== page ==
I disagree Georger. Unless Cooper could jump, he was certain to be captured. I believe he knew he could jump the 727. I was a skydiver and an aviation buff in 71. Jumping unusual planes was an interest. It never occurred to me that a 727 was jumpable. I'd have expected door interlocks to prevent inadvertent depressurization, perhaps controlled by squat switches in the landing gear oleos so that a pressurized 727 on the ground could quickly deploy the stairs if needed in an emergency. I'd also have expected a rather severe pitch down moment from an air stair deployed into the airstream during flight, perhaps beyond the ability of elevator trim to allow for yoke neutral level flight.
Sure, ignorant idiots jumped from jets and landed safely, but Cooper left clues that distinguished him from these lucky Whuffos. He gave specifics: flap settings, pressurization command, landing gear configuration, altitude limit. All designed for slow flight and plenty of ambient oxygen in the depressurized cabin. I think Cooper knew that 727s were jumpable. The number of people who had that knowledge in 1971 was small. The pilots and FE didn't know. NWA flight ops didn't know. Boeing did know and it wasn't an educated guess. It was based on knowledge from extensive flight tests allegedly financed by the US govt who wanted the ability to use the 727 for covert airdrops.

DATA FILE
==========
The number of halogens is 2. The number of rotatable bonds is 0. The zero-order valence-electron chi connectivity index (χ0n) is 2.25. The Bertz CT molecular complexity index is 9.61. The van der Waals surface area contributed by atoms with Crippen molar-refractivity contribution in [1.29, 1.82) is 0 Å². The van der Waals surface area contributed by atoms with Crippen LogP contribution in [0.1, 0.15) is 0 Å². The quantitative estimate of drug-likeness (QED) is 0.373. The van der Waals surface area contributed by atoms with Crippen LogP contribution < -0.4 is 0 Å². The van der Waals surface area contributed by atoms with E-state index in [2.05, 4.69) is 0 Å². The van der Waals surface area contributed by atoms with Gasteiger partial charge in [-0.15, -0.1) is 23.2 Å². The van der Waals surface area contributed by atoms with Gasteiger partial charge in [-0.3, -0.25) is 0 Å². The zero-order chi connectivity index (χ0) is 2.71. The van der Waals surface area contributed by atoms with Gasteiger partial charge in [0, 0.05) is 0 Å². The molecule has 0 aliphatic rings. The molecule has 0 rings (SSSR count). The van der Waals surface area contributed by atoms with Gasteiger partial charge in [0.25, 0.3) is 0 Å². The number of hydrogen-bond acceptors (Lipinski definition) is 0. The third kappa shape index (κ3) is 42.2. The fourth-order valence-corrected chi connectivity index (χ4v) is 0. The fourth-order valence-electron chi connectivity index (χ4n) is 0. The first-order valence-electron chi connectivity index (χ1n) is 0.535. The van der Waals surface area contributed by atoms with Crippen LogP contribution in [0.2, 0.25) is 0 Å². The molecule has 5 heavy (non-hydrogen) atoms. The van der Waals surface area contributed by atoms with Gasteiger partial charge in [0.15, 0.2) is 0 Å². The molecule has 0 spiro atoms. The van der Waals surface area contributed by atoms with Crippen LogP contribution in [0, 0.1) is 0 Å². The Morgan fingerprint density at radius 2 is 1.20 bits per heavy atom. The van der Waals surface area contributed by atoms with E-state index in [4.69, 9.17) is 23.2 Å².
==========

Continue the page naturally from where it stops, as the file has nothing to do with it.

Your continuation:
I think Sheridan Peterson may have known this from his work at Boeing in tech documentation. Ted Braden may have known it from having be in special ops in Viet Nam. I bet the list of people with this knowledge who also had the skills to make the jump is small.
Could Cooper have been an ignorant lucky Whuffo? Yes. Do I think he was? Nope.
(This post was edited by 377 on Oct 19, 2012, 8:21 AM)